|By steenslag (P1010533) [CC-BY-SA-2.0], via Wikimedia Commons|
However, on Thursday, I woke up with several scenes for my current/partially abandoned WIP running around my head. Yay! Annoyingly, I had to go to work in the morning, but I came home and went straight to my notebook (Reader, I didn't even switch on my laptop to check my emails!) I wrote almost six pages in teeny, tiny handwriting.
You see, I've known for a very long time that I write best when I'm feeling a little bit down, not fully depressed but not singing and dancing in the rain either. Further still, I can't wake up in the morning, feel slightly sad and immediately write a fantastic chapter... No, I have to feel like it for a few days or weeks.
I've done some very basic research on the connection between writers (artists in general?) and depression, and the current theories swerve in the opposite direction - you are happy while the writing is going well, and fall into a fug of depression when it slows down or goes wrong.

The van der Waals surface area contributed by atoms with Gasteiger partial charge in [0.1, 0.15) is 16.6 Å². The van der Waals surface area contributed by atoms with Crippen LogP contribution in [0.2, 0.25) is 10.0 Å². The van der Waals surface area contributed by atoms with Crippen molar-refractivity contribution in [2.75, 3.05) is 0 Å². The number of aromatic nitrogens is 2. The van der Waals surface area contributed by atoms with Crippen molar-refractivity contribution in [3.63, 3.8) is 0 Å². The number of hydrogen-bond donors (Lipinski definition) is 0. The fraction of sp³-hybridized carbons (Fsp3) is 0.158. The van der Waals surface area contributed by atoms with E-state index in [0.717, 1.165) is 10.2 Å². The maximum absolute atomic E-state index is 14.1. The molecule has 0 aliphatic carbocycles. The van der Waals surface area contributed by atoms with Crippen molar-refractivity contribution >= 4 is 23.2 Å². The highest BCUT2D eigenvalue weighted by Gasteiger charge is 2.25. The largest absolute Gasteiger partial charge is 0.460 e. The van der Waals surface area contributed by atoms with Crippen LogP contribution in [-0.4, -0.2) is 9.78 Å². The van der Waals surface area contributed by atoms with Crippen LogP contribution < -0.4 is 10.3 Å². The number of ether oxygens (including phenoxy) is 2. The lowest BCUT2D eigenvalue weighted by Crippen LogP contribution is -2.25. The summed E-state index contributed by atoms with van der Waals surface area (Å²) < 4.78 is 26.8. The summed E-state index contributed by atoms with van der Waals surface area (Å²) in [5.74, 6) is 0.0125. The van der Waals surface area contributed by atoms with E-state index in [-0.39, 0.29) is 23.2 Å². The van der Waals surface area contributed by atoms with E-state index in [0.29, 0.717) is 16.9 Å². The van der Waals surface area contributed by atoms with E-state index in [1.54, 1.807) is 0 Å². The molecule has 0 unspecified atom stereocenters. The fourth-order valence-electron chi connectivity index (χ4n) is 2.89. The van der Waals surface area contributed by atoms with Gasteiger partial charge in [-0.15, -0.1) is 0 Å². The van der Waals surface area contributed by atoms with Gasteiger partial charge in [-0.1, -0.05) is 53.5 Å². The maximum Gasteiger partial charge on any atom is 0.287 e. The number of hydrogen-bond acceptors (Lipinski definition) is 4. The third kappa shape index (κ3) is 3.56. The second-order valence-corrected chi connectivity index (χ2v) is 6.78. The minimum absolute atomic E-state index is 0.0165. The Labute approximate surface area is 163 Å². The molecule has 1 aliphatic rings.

It happens when:
- you start comparing yourself to Stephen King, JK Rowling, Ali Smith, Margaret Atwood, EL James... whoever you consider to be at the pinnacle of your genre
- you start to feel lonely and hopeless
- you receive yet another rejection.
I couldn't find - granted, this was very simple first-two-pages-of-Google research - any article which made the case for writers needing to be depressed to write. I'm sure I can't be the only one - although I like to think I'm pretty unique, in a world of 7 billion it's highly unlikely.
Without prying too much, I'd love to hear your opinions.